I'm always encouraged when I hear of instances where humans have learned to share space with wild animals (without putting them in zoos). So I was cheered to learn that a building in New York City that's infamous for the number of migrating birds that slam into it every year has adapted its facade to accomodate them instead.
The Morgan building, a United States Postal Service structure that reaches from West 28th to West 30th Street between Ninth and 10th Avenues, was built with shiny exterior panels that reflected the trees in nearby Chelsea Park. The reflections fooled birds as they flew towards the building -- in one three week period last year, according to reporter Peter Duffy in the September 22 edition of The New York Times, Audubon Society volunteers counted over 300 birds killed or injured from the impacts; from 2002 to 2006, volunteers counted 862 crashes involving 66 different species.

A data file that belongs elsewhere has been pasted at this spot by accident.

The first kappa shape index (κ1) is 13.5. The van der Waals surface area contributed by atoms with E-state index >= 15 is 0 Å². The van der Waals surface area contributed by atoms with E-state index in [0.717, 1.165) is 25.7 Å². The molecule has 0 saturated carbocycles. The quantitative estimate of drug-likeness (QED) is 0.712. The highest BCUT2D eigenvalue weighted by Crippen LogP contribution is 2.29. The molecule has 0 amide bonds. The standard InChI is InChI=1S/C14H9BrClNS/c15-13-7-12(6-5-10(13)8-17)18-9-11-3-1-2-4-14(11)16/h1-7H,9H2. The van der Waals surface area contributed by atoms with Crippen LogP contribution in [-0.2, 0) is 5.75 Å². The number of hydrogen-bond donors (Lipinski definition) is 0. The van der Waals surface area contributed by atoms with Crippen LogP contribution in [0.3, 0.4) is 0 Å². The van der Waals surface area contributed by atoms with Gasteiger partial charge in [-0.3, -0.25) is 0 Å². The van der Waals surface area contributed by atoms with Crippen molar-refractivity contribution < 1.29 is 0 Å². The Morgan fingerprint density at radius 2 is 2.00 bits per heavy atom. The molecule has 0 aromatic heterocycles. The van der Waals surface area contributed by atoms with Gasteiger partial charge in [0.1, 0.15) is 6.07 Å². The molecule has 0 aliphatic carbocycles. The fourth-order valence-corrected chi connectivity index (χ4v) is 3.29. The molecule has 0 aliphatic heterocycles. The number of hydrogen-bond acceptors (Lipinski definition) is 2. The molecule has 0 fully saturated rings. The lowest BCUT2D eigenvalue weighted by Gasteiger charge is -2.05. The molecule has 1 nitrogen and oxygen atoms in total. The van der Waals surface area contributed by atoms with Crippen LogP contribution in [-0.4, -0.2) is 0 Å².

But with this year’s migratory season under way, the carnage at the center has abated after the Postal Service, confronted with the Audubon’s careful accounting of bird deaths, came up with a solution.
Following recommendations from an architectural consultant, the service contracted Surfacecare, a specialty glass restoration company, to place black vinyl film over each of the decorative panels, which are not windows.
The work was completed in July and, according to Pat McGovern, a post office spokeswoman, the project cost $201,000.
“We did it because we want to be a good neighbor to the community and because of the significant amount of birds that were involved," Ms. McGovern said.
Audubon officials and Ann Galloway, a volunteer for the group, visited the building recently and were pleased to discover that no birds had crashed into it so far.